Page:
My Car Quest

August 21, 2019

Movie Director’s Ferrari To Be Auctioned In Arizona

by Wallace Wyss

Anybody who loves car racing movies likes the movie Grand Prix. And most people who know the movie know that the director, John Frankenheimer, was a Ferrari guy all the way. In fact the only way he was able to make the movie was that Enzo Ferrari loaned him race cars and let him shoot some scenes at the factory. He owned a 275GTB that is coming up for auction in Scottsdale in January at the RM auction.

Ferrari 275 GTB

This one is the second generation version, introduced at the Paris Motor Show in October 1966 with both the long-nose body style that had been adopted late in the original 275’s production run, and with the revised version of Gioacchino Colombo’s short-block, 3.3-liter V-12 now with four cams.

With dry-sump lubrication and six carburetors, it cranked out 20 more horsepower than its predecessor.

RM claims only 330 275 GTB/4 coupes were produced before the model was discontinued in 1968, adding a degree of rarity to the revered Ferrari as well.

John Frankenheimer, created such memorable movies as The Manchurian Candidate, Grand Prix, and Ronin. The auction company was able to get a hold of a lot of original correspondence between Mr. Frankenheimer and Col. R.J. Hoare, of England’s Maranello Concessionaires, who sold him #10451.

John Frankenheimer

John Frankenheimer

RM is selling it painted fly yellow but according to the records, it was delivered to the director with a steel body finished in Blu Sera paint with a beige leather interior.

Movie producers being busy guys, it was sent to him on location in Budapest, Hungary, where he was filming The Fixer.

But he had problems with the car running well in the cold weather and someone had the job of taking it all the way back to England for the carbs to be fettled. Race driver Michael Salmon was hired to do it, and since he had raced at LeMans six times it was no big deal for him to drive it there.

The car was eventually shipped to America on board the Queen Elizabeth. But the producer/director tired of it and by 1971 it sold it to Karl Fekete, of Inglewood, California. (Anybody know that price?). It was from him that Paul Forbes bought it in ’86.

I had a run-in with Forbes, he worked for the LA Times as a pressman and thus got to see car ads before they hit the Sunday Times. He and I had a tiff over me beating him to a car which I had found by running ads in the Auto Trader asking if anyone had the same type of car for sale. Forbes thought I “broke” the rules by buying it before the Times came out, not mentioning he was doing the same thing.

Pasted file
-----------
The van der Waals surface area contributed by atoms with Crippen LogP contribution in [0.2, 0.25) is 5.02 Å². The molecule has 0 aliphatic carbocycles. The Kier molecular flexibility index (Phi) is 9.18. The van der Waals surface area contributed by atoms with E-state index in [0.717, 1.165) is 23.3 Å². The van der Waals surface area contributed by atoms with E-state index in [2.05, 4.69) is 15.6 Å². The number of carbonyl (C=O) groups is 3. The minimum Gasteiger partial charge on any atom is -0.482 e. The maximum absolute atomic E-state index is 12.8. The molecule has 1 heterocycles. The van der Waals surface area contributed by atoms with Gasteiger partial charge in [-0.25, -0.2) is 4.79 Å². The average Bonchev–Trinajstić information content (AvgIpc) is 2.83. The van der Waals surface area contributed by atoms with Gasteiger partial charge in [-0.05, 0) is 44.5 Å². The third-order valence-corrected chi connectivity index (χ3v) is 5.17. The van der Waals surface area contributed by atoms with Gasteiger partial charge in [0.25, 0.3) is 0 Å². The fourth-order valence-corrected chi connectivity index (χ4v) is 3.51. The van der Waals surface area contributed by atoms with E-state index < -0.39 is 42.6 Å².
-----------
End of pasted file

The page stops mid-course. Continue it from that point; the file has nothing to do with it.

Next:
The car then went to Japan where it had two different owners, and then in 1990 another nefarious figure entered the ownership chain– financier Hans Thulin in Sweden. I haven’t found out yet if it was sold by the bank who nabbed many of his cars after he declared bankruptcy but it left his ownership in 1992, then went to collector Chris Cox, who later sold it to an old car racer, Bruce Male, of Boston, Massachusetts. He kept the car for two full decades and it was he who changed it to Fly Giallo.

Ferrari 275 GTB

RM thinks it will go for between $3,500,000 and $4,500,000 USD.

Methinks the sellers should at a minimum throw in a DVD of Grand Prix or at least screen it in the background as the car rolls across the stage. The film is respected in the racing community for its photography, with shots from inside the cars, from the air, and along the track.

The fact that most of it was shot at high speed in real life, and much of it at actual Formula One races, set the standard for racing movies.

Ironically the personal stories of the characters seem to slow the film down, giving more credibility to what’s that racer’s slogan (attributed to Steve McQueen) which goes something like “racing is life, everything else is only waiting,” something like that.

Grand Prix Poster

However, the personal stories of the characters seem to drag quite a bit, compared to the action on the track, though I did like the scene where they go to the posh family home of a racer that’s been killed and it is so sad (but would have it been sad if he lived in a dump?).
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THE AUTHOR: Wallace Wyss once bought a Ferrari from a film producer, the story told in his book Incredible Barn Finds, available from Enthusiast Books (Hudson, WI).

Let us know what you think in the Comments.

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Summary
Movie Director’s Ferrari To Be Auctioned In Arizona
Article Name
Movie Director’s Ferrari To Be Auctioned In Arizona
Description
John Frankenheimer's (the movie director) former Ferrari is up for auction.
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Comments

  1. The quote you reference is from Rudolph Caracciola. Steve McQueen “borrowed” it. The actual quote is, “To race is to live. All the rest is simply waiting.” It always irritates me a bit to see the McQueen version even though I’m a McQueen fan and Le Mans is one of my favorite movies. And who doesn’t like Frankeheimer’s movies?
    Beautiful 275 as well.

  2. The Fixer was filmed in 1968. This was during the high times of the Communism in Eastern Europe, 10 years after the Hungarian uprising and the same year of the Czech revolution in Prague. I can imagine the furror caused and the impression this car must have left on the commrades in arms…

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